Friday the 13th Full Moon: How to Watch and From Where to See the Harvest Moon

Tonight, anyone with clear skies will be able to see a full moon. However, it is not just any full moon. This is a Harvest Moon, made even rarer as it comes on a Friday the 13th. The moon will also appear smaller than usual, making this a Harvest Micromoon.

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(Photo: KAREN BLEIER/AFP/Getty Images)

The Harvest Moon will not be completely visible for East Coast residents until 12:33 a.m. on Saturday, Sept. 14, notes the Farmers Almanac. If you live in the Central, Mountain and Pacific time sones, the moment the moon turns full is before midnight.

The last time a Harvest Moon happened at least partially was on June 13, 2014, when the opposite was the case. In that situation, East Coast residents got the full moon on Friday the 13th, but residents in the other time zones got the full moon on Thursday the 12th.

The last time there was a nationwide full Harvest Moon on a Friday the 13th was Oct. 13, 2000. It will not happen again until Aug. 13, 2049.

This year's Harvest Moon is unique in another way. It is a "micromoon" because it happens to coincide with apogee, the point where the moon is at its greatest distance from earth. At this point of its orbit, the moon is 252,100 miles away. The moon will appear about 14 percent smaller than usual full moons.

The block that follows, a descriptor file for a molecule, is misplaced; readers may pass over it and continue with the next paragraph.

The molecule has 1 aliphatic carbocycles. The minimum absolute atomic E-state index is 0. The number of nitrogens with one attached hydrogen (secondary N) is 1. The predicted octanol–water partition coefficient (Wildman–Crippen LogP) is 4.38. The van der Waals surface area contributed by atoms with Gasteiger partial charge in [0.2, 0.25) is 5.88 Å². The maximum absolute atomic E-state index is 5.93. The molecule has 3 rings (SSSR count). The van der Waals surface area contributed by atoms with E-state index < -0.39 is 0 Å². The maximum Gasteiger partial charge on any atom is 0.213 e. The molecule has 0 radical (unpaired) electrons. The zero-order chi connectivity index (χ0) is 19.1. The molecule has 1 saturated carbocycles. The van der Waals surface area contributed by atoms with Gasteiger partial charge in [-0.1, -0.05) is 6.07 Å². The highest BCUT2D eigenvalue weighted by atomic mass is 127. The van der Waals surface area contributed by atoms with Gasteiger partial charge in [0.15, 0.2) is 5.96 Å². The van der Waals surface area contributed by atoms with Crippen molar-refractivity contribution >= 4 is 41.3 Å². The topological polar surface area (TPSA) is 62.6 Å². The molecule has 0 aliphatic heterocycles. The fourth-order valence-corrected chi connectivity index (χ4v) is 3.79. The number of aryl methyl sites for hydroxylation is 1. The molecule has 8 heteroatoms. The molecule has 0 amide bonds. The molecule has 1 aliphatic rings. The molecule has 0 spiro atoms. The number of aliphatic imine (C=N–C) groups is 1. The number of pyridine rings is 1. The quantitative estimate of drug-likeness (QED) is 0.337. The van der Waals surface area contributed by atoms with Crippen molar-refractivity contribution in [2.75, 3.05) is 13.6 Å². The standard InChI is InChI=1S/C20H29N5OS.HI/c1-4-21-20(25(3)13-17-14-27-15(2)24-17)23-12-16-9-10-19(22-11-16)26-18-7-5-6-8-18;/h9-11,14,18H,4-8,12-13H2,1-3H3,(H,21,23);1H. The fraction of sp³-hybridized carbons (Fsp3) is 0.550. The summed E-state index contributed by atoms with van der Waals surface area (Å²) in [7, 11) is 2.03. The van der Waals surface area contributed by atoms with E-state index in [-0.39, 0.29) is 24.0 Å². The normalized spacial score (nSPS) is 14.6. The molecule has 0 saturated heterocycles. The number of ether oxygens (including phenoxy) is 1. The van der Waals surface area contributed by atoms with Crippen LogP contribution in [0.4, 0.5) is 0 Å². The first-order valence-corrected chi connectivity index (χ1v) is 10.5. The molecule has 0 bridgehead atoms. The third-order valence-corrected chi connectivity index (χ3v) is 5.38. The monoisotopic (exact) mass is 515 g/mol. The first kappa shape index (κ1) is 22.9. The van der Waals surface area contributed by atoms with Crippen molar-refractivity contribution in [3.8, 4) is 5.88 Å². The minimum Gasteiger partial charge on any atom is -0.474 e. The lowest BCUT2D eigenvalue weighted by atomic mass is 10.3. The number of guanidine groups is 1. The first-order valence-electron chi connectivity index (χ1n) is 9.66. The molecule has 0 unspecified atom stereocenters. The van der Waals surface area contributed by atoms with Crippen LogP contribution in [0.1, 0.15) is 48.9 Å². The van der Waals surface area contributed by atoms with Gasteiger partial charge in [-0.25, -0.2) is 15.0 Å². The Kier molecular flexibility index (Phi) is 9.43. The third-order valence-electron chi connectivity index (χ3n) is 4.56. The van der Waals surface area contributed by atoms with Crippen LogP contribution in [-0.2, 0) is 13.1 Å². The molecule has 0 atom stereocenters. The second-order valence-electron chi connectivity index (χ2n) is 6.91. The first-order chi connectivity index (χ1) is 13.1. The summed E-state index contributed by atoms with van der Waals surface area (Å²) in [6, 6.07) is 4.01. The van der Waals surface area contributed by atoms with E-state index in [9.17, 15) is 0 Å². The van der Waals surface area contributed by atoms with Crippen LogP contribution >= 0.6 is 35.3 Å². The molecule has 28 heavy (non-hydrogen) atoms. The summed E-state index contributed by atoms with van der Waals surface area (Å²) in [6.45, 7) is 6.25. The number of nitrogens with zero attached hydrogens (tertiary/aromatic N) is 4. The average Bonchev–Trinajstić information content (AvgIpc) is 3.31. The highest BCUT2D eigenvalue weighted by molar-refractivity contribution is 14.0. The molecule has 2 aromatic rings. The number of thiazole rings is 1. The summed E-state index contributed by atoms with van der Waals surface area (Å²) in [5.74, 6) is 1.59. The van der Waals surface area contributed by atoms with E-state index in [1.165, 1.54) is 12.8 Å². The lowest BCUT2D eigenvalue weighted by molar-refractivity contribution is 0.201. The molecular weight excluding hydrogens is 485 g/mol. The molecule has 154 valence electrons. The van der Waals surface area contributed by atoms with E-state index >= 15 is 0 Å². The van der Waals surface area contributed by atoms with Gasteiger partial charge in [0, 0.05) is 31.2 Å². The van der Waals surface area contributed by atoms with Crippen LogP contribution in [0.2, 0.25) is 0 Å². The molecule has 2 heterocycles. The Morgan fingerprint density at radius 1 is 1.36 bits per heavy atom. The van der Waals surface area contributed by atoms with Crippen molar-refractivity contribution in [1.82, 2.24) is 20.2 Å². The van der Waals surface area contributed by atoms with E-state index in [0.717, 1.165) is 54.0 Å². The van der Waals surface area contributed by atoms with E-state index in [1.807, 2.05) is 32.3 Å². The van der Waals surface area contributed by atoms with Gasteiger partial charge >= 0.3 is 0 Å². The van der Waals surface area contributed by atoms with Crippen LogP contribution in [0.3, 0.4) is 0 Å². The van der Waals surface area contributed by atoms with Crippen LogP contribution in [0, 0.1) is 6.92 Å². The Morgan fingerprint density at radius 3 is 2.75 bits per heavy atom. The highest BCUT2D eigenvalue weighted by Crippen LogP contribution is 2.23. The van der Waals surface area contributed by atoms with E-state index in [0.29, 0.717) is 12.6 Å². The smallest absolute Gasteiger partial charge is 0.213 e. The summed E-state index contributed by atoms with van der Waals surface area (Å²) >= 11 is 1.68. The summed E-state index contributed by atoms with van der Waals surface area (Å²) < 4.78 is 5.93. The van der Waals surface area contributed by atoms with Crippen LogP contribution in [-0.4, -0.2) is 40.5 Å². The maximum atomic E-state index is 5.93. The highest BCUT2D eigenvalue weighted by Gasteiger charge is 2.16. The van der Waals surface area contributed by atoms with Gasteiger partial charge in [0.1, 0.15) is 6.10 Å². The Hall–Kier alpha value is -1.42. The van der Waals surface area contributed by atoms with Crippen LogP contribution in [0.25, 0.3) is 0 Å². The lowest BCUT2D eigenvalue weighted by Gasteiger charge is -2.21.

The full moon closest to the autumnal equinox is dubbed the Harvest Moon, since it comes during the harvest season and helps farmers work late into the night thanks to the moon's light. The moon rises around the same time the sun is setting, and rises at about the same time each night until it is full. Between Sept. 12 and 14, the moon's rising usually comes less than 27 minutes later each night on average, notes the Farmers Almanac.

According to Popular Mechanics, the Harvest Micromoon will be visible to East Coast residents tonight and tomorrow night at around 12:30 a.m. Residents in the other time zones should start watching the moon about a half-hour before midnight each night.

The Harvest Moon coming on Friday the 13th could give some with triskaidekaphobia reasons to worry. The number 13 is often considered an unlucky number and those with triskaidekaphobia have a real fear of it.


According to, the reason behind a fear of the number 13 dates back to Biblical tradition, which says there were 13 guests at Jesus' Last Supper. It is also thought that a specific fear of the 13th happening on a Friday is linked to Christian traditions, since Jesus was crucified on a Friday. Eve is thought to have given Adam the apple from the Tree of Knowledge on a Friday, and Cain is believed to have killed Abel on a Friday.

Photo credit: KAREN BLEIER/AFP/Getty Images